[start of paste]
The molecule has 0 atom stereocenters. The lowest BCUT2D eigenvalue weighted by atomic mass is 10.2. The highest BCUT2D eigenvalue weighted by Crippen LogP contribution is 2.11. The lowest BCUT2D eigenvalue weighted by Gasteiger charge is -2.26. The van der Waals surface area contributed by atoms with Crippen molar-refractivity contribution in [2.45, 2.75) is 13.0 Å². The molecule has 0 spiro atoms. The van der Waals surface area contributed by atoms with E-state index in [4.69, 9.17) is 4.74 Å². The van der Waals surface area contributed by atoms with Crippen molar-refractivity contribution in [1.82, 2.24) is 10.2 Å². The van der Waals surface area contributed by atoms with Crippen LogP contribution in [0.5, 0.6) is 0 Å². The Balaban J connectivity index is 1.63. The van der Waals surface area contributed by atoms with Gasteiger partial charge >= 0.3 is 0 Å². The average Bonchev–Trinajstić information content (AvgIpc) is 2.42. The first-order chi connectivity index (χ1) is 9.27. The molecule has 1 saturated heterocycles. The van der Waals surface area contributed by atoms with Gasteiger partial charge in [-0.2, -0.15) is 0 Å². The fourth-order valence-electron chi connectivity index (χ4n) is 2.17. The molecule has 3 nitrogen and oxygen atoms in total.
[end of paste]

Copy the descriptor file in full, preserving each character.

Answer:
The molecule has 0 atom stereocenters. The lowest BCUT2D eigenvalue weighted by atomic mass is 10.2. The highest BCUT2D eigenvalue weighted by Crippen LogP contribution is 2.11. The lowest BCUT2D eigenvalue weighted by Gasteiger charge is -2.26. The van der Waals surface area contributed by atoms with Crippen molar-refractivity contribution in [2.45, 2.75) is 13.0 Å². The molecule has 0 spiro atoms. The van der Waals surface area contributed by atoms with E-state index in [4.69, 9.17) is 4.74 Å². The van der Waals surface area contributed by atoms with Crippen molar-refractivity contribution in [1.82, 2.24) is 10.2 Å². The van der Waals surface area contributed by atoms with Crippen LogP contribution in [0.5, 0.6) is 0 Å². The Balaban J connectivity index is 1.63. The van der Waals surface area contributed by atoms with Gasteiger partial charge >= 0.3 is 0 Å². The average Bonchev–Trinajstić information content (AvgIpc) is 2.42. The first-order chi connectivity index (χ1) is 9.27. The molecule has 1 saturated heterocycles. The van der Waals surface area contributed by atoms with Gasteiger partial charge in [-0.2, -0.15) is 0 Å². The fourth-order valence-electron chi connectivity index (χ4n) is 2.17. The molecule has 3 nitrogen and oxygen atoms in total.